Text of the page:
We Protestants fear Gaelic, and we were raised to mock it

DUP’s Arlene Foster speaking to the media at Stormont. Richard Irvine feels Foster could have realised that in opposing the Irish language, Northern Protestants are opposing part of themselves. Picture: Niall Carson/PA

Ulster Protestantism associates Gaelic with republicanism, which we oppose, and our cultural insecurity has informed the DUP’s rejection of an Irish Language Act, says Richard Irvine

MY MOTHER hailed from “the Field of the Yew Wood”, Ahogill. She never told me that. No one from that small village (Achadh Eochaille), where I spent each weekend until I was a teenager, ever did. Likely, they didn’t know.

Other things they did know, but never said. My great-grandfather, master of the village Orange lodge and a widower, remarried in his 60s, to a Catholic woman, and his son never spoke to him again.

That son, my grandfather, and later also lodge master, similarly went on to marry a Catholic. Cycling out one Sunday to Carnlough, he met the woman who would be his wife of 30 years. I never once guessed she was raised a Catholic (she converted to Prebyterianism upon betrothal). That knowledge only came long after both their deaths.

No Irish was ever spoken in our house. Or consciously spoken — “craic”, “brogue”, and many another solitary adjectives or nouns slipped through, but I lacked, and still do, knowledge of the etymology. My mum described Irish as that “ould palaver”; my aunt, more brutal, switched off the television whenever Irish was spoken.

The Irish language, for me, was the incomprehensible, the sinister, and the secret.

On holidays in Donegal, my mum muttered of Fenians, when shop assistants addressed her in that ‘ould palaver’. At election time, our arch enemy, Gerry Adams, to the unsuppressed fury of my parents, stumbled and tumbled over its ‘barbaric’ syllables in party political broadcasts. His linguistic audacity added insult to the IRA’s literal injury.

At Queen’s University, in the 1980s, my Protestant brethren were permeated by similarly suppressed outrage at the then bilingual policy of the students’ union. In anger, confusion, and insecurity, we mocked and derided the unpronounceable signs upon the union’s walls. These were inscriptions of disloyalty and exclusion.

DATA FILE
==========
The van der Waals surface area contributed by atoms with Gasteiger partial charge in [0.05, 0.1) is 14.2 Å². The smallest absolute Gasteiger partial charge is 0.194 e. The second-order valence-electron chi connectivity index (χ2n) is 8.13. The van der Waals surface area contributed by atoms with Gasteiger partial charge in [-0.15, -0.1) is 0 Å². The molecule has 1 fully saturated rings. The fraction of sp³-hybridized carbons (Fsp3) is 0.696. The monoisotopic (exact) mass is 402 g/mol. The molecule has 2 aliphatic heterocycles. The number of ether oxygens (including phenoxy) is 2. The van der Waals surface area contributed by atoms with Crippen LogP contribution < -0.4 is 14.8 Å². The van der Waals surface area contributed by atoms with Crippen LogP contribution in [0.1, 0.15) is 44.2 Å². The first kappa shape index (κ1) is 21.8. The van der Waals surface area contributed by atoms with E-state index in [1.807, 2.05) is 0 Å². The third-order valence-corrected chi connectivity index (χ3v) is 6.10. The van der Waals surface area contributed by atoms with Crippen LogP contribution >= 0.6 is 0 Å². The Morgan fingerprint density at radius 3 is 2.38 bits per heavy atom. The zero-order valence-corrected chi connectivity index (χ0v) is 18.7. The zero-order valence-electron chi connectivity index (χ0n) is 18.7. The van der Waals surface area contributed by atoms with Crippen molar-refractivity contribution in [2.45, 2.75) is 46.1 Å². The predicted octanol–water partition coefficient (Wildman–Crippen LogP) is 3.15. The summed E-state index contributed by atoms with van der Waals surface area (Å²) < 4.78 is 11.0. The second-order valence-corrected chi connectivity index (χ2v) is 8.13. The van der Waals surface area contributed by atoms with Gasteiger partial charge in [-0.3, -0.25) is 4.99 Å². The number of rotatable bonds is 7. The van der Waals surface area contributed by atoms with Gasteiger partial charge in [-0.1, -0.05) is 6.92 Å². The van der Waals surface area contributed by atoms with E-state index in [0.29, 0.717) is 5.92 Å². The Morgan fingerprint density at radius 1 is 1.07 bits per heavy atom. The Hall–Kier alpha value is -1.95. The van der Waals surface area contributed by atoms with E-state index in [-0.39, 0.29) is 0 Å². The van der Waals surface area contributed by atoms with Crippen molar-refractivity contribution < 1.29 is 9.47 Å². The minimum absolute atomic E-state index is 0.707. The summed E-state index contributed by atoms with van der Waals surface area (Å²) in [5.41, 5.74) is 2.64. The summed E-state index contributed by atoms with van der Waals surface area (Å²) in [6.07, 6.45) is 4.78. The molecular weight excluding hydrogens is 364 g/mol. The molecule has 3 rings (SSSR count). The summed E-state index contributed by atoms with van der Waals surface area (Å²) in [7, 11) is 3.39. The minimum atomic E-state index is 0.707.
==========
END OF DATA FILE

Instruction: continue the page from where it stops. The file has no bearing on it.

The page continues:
In, of all places, the Irish Language Centre, the Culturlann MacAdam O’Fiaich, on the Falls Road, I recall audibly expressing dismay that all of the posters were in Irish. I was overheard, and, unhelpfully, a courteous and confident, and similarly young, man pointed out to me that I could address my ignorance by attending one of their many Irish language classes. He was polite and welcoming. I said nothing, but I was affronted.

And that is the point. The Irish language, to me, and to the vast majority of my peers, was never a real language — rather, it was a treachery, a plot, and a Machiavellian political scheme of the disloyal and the dangerous. And, worst of worst, masquerading under the guise of culture, it assumed a form we could not comfortably call out.

Liberal, open-minded and cultured, we young, university-educated Protestants could embrace music, literature, art, and language from all over the Earth, but could not embrace Irish. Such is the self-mutilating denial of the insecure.

Of course, Irish was never the affront I took it to be. It was my culture that supplanted Irish, burying it in the peremptory administration of imperial bureaucracies and commerce.

I cannot relate to the dislocation and alienation that native speakers must have experienced. I do not know the history of the language. I am told many Protestants were native speakers, too — I have no sense of validation. I have never met a Protestant, native Irish-language speaker.

Yet, I do recognise the loss. I do feel the narrowness of my inheritance; I do hear the fear and calculated disrespect in the scornful mockery of Gregory Campbell’s “Curry my Yoghurt”. I share that fear, too, inculcated before consciousness — part of my job lot of Ulster Protestant identity.

Irish is not my language. I doubt that, in middle-age, I have the energy and tenacity to learn it, and yet it is part of my story, too.

Its denial says too much about the iron fear we Protestants have lived in for too long.

With courage, Democratic Unionist Party leader, Arlene Foster, could have acknowledged this, too. She and her party had the chance to lead and make solid the shallow path forged by Protestant Irish-language activist, Linda Ervine, sister of the late PUP leader, David Ervine.

Like Ervine, Foster could have realised that, in opposing the Irish language, we oppose a part of ourselves. Sadly, she, like so very many of my community, failed to realise that no loss was involved here, nor political horse-trading due.

Lacking any appraisal of value, we saw, in Irish, not a gift and endowment, but a “weaponised” concession in a long “cultural war”.

We saw no language, just republicanism — and we have always opposed that.

A comprehensive Irish Language Act would have enriched and healed us all — restored to us all the poetry that resides in “the Field of the Yew Wood”. Instead, we continue to reside, literally and politically, in the stunted location of a place without translation.

* Richard Irvine is a Belfast-born teacher and lecturer in English and history. He writes occasional articles on current affairs and has been a commentator for BBC NI.

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